For the complete interview summary see:  Urban/Sholts interview

 

Response Summary: Readers rated these statements about the topic and about points discussed during the meeting, on a scale of 0 (strongly disagree) to 5 (neutral) to 10 (strongly agree): 

  

1. Topic is of value. The interview summarized today provides valuable information or insight.

 

2. Further study warranted. It would be helpful to schedule additional interviews on this topic.

 

3. Others should adopt Alexandria's model. All Minnesota's community colleges should develop an employer-college partnership similar to the Alexandria, Minnesota, community model.

 

4. Two-way communication essential. Employers and educators must commit to very close, ongoing, two-way communication to successfully prepare students for available careers.

 

5. All should adopt applied learning. The concept of "applied learning", i.e., relating what students are learning to specific future employment options, should be incorporated by all educators, not limited to schools specializing in career technical education.

 

6. Employers must expose students to careers. To help youth begin thinking early about their futures, employers need to do more to acquaint students in their communities with potential careers.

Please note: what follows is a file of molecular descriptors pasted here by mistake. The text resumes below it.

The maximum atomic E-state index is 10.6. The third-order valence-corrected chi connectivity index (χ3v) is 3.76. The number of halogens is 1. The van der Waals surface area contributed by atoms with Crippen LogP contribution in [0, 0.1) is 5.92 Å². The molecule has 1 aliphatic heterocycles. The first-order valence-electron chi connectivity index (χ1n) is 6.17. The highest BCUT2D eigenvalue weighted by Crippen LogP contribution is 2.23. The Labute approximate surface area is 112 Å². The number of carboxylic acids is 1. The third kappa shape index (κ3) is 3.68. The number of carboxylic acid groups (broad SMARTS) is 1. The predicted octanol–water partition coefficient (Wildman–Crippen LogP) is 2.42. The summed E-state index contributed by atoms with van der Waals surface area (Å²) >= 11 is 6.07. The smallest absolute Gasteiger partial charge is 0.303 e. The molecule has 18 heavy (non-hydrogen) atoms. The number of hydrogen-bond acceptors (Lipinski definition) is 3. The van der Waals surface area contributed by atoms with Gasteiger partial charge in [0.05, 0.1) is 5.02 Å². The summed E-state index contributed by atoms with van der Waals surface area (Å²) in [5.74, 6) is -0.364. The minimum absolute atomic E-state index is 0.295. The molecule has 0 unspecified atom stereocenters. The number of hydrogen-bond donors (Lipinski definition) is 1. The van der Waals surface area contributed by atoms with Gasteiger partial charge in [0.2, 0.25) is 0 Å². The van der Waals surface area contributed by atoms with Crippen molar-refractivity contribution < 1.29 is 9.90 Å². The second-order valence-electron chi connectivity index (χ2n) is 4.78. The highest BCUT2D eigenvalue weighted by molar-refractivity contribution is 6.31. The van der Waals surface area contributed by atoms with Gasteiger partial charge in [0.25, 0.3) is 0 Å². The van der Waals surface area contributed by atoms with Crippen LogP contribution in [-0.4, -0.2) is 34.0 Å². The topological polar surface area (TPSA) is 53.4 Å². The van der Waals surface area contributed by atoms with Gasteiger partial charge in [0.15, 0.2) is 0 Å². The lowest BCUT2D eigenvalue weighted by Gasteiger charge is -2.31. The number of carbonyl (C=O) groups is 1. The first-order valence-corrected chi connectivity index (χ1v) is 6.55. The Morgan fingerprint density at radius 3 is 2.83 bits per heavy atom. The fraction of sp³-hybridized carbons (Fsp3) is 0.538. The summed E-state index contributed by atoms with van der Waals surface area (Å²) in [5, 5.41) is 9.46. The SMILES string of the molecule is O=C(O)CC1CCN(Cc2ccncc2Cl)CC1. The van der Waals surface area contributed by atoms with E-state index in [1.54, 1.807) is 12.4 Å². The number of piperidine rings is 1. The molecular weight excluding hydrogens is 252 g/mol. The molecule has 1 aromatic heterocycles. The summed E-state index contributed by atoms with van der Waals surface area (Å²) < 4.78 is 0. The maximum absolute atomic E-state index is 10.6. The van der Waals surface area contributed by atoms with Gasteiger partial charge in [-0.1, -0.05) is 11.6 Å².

7. MN should encourage adults to re-train. With Minnesota facing a problem of more people retiring than new people entering the work force, the state needs to do more to encourage adults to return to school for training.

 

8. Prioritize remedial education for adults.  Providing remedial education for adults who have been out of school for some time is sometimes needed more than providing remedial education for young people right out of high school.

 

Response Distribution:

Strongly disagree

Moderately disagree

Neutral

Moderately agree

Strongly agree

Total Responses

1. Topic is of value.

0%

0%

13%

25%

63%

8

2. Further study warranted.

0%

0%

13%

63%

25%

8

3. Others should adopt Alexandria's model.

0%

0%

0%

50%

50%

8

4. Two-way communication essential.

0%

0%

0%

50%

50%

8

5. All should adopt applied learning.

0%

0%

13%

63%

25%

8

6. Employers must expose students to careers.

0%

0%

0%

50%

50%

8

7. MN should encourage adults to re-train.

0%

0%

0%

63%

38%

8

8. Prioritize remedial education for adults.

0%

0%

25%

75%

0%

8

 

Individual Responses:

Anonymous  (10)  (7.5)  (7.5)  (10)  (7.5)  (7.5)  (7.5)  (5)

Very relevant, well conceived interview.

 

Anonymous  (10)  (10)  (10)  (10)  (10)  (10)  (7.5)  (7.5)

2. Further study warranted. Alexandria Industries cannot be the only business partner; I'm sure there are many others.